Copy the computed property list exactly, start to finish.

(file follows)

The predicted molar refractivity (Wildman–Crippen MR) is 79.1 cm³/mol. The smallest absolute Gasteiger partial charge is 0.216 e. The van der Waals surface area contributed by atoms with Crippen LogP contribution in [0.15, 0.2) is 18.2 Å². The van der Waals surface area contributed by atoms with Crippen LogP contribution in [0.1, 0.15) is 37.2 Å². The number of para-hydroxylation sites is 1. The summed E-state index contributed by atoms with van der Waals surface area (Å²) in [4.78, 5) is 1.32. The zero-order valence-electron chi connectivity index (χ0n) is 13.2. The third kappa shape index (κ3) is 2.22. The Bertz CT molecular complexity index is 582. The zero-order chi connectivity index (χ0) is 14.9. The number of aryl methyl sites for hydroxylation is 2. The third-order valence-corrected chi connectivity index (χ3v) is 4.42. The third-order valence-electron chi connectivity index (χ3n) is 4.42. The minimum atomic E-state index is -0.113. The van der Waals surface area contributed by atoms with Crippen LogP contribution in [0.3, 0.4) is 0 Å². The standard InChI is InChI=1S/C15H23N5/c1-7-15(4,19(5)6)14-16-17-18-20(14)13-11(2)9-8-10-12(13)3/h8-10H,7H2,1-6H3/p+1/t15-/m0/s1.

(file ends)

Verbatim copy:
The predicted molar refractivity (Wildman–Crippen MR) is 79.1 cm³/mol. The smallest absolute Gasteiger partial charge is 0.216 e. The van der Waals surface area contributed by atoms with Crippen LogP contribution in [0.15, 0.2) is 18.2 Å². The van der Waals surface area contributed by atoms with Crippen LogP contribution in [0.1, 0.15) is 37.2 Å². The number of para-hydroxylation sites is 1. The summed E-state index contributed by atoms with van der Waals surface area (Å²) in [4.78, 5) is 1.32. The zero-order valence-electron chi connectivity index (χ0n) is 13.2. The third kappa shape index (κ3) is 2.22. The Bertz CT molecular complexity index is 582. The zero-order chi connectivity index (χ0) is 14.9. The number of aryl methyl sites for hydroxylation is 2. The third-order valence-corrected chi connectivity index (χ3v) is 4.42. The third-order valence-electron chi connectivity index (χ3n) is 4.42. The minimum atomic E-state index is -0.113. The van der Waals surface area contributed by atoms with Crippen LogP contribution in [0.3, 0.4) is 0 Å². The standard InChI is InChI=1S/C15H23N5/c1-7-15(4,19(5)6)14-16-17-18-20(14)13-11(2)9-8-10-12(13)3/h8-10H,7H2,1-6H3/p+1/t15-/m0/s1.